April 27th, 2009 | Filed under: personal, preservice, teaching
Well, it’s the home stretch for this semester at least. I’m taking two more classes this summer before heading into student teaching in the fall. This week I have plenty of assignments due (many of which I’m procrastinating on while writing this blog post) and exams next week.
I can’t believe how much I’ve done in these last few months – I quit my job, moved, started my own business, and started an even more rigorous class schedule. But sometimes it’s hard not to always feel behind. I just have to keep my eyes on the prize – a new, more rewarding career! Ironically, a career where other people assure me I’ll always feel behind on my to-do list.
I finished my last day of practicum hours with the middle schoolers this past week. I was sad to leave! As I’ve said before, the school where I was placed is a wonderful and caring community to say the least. I always thought middle school was something I didn’t want to do, but it’s funny how quickly those feelings can change.
I have plenty of posts I want to share once I have some free time, including my recent thoughts about GLBTQ literature in the classroom. It’s a big interest area of mine and luckily the newest issue of English Journal is dedicated to sexual identity and gender variance. If you’re a member of NCTE, you can read the articles online here. I highly recommend it. I also have a book review I’ve been working on that I’d like to share in the coming weeks.
Tags: English Journal, GLBT, NCTE, practicum No Comments »
March 6th, 2009 | Filed under: preservice, teaching
Friday was the first day for some of the 8th grade students to have English class after completing their writing SOL on Tuesday and Wednesday. They were surprised to find a writing assignment on the agenda – a book review for a contest.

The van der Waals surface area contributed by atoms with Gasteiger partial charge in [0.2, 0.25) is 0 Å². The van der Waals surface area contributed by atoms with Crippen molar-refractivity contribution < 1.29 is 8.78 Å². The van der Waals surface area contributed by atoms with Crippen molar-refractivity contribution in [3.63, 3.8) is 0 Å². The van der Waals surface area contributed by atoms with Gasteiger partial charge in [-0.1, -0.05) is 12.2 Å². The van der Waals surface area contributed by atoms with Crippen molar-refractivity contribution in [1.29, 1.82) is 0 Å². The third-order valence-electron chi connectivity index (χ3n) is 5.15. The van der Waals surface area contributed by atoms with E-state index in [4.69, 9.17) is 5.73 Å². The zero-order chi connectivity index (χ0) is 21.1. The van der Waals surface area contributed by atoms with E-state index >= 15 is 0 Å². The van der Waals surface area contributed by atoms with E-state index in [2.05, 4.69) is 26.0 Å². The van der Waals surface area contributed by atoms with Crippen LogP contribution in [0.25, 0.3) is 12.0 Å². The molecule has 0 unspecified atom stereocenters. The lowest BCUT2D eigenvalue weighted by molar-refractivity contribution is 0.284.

The first question out of the students: “Why are we writing? The writing SOL is over.”
I think this warrants a sigh.
The last two weeks I’ve been with these students, the writing SOL has been the focus of every class. What the students are learning (types of essays and their parts, writing introductions/conclusions, test strategies, etc.) is applicable beyond the SOL – we know that. How do we show students that the SOLs are very important, but that learning in general is the goal? I’m sure this is an old struggle for most public school teachers, but this was my first experience with the SOL.
I took a few SOLs in high school, but graduated before they became a prerequisite for graduation, so the pressure wasn’t nearly as great. I’m wondering how I will get the point across to my students that the SOL is important (not necessarily my opinion – just a fact), but that we need to strive toward improving our writing skills even beyond these major tests. That needs to be the overall goal – learning something new everyday and pushing ourselves to try more. It’s unfortunate the SOL, a minimum standards assessment, is often the goal.
In other, less depressing news, I taught almost an entire block on my own! We discussed the parts of a book review, what we might include in a review, favorite quotes that we might include, etc. The students are able to choose from two of the books they’ve read – “Gathering Blue” by Lois Lowry or “Night” by Elie Weisel. Then we ate popsicles!
Tags: education, Elie Wiesel, Lois Lowry, practicum, preservice, SOL, standards, teaching No Comments »
February 25th, 2009 | Filed under: personal, teaching
I don’t have it!
After just a few days working with middle schoolers I seem to have caught a cold. Now I understand why my practicum teacher has a Costco-sized bottle of hand sanitzer within reach at all times. Ever since I started following a vegan diet a few years ago, I’ve been cold/sinus issue-free, but it looks like my plant-based diet is no match for the school building.
Sticking close to home today with a jug of orange juice nearby.
I still need to get up the motivation to do some research for an I-Search paper I’m writing for my methods class on project-based learning in the secondary English language arts classroom. Most of the research I’ve found deals with science and technology classrooms. Anyone know of resources dealing with English classrooms and PBL?
Tags: health, I-Search, middle school, PBL, practicum, project based learning, sick, teachers, vegan 1 Comment »